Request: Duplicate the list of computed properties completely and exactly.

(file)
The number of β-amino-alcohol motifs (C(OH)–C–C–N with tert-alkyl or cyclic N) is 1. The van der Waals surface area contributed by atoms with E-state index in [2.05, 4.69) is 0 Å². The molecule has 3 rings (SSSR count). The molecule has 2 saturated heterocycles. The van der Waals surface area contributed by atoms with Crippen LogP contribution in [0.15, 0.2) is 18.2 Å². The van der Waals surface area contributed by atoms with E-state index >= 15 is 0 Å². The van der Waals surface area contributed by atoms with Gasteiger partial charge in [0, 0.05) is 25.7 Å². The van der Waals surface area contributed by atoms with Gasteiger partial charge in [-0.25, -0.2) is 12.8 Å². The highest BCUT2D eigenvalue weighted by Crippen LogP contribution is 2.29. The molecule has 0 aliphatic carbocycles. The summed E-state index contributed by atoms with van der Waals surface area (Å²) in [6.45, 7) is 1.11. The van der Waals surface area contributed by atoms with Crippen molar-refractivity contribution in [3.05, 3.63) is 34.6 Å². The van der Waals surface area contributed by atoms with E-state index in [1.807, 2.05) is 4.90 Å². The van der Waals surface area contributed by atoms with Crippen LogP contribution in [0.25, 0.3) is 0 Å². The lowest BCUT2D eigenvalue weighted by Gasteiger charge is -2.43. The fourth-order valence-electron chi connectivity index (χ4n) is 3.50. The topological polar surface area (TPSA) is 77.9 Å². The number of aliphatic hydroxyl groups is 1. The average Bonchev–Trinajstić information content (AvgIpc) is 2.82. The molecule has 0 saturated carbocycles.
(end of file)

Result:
The number of β-amino-alcohol motifs (C(OH)–C–C–N with tert-alkyl or cyclic N) is 1. The van der Waals surface area contributed by atoms with E-state index in [2.05, 4.69) is 0 Å². The molecule has 3 rings (SSSR count). The molecule has 2 saturated heterocycles. The van der Waals surface area contributed by atoms with Crippen LogP contribution in [0.15, 0.2) is 18.2 Å². The van der Waals surface area contributed by atoms with E-state index >= 15 is 0 Å². The van der Waals surface area contributed by atoms with Gasteiger partial charge in [0, 0.05) is 25.7 Å². The van der Waals surface area contributed by atoms with Gasteiger partial charge in [-0.25, -0.2) is 12.8 Å². The highest BCUT2D eigenvalue weighted by Crippen LogP contribution is 2.29. The molecule has 0 aliphatic carbocycles. The summed E-state index contributed by atoms with van der Waals surface area (Å²) in [6.45, 7) is 1.11. The van der Waals surface area contributed by atoms with Crippen molar-refractivity contribution in [3.05, 3.63) is 34.6 Å². The van der Waals surface area contributed by atoms with E-state index in [1.807, 2.05) is 4.90 Å². The van der Waals surface area contributed by atoms with Crippen LogP contribution in [0.25, 0.3) is 0 Å². The lowest BCUT2D eigenvalue weighted by Gasteiger charge is -2.43. The fourth-order valence-electron chi connectivity index (χ4n) is 3.50. The topological polar surface area (TPSA) is 77.9 Å². The number of aliphatic hydroxyl groups is 1. The average Bonchev–Trinajstić information content (AvgIpc) is 2.82. The molecule has 0 saturated carbocycles.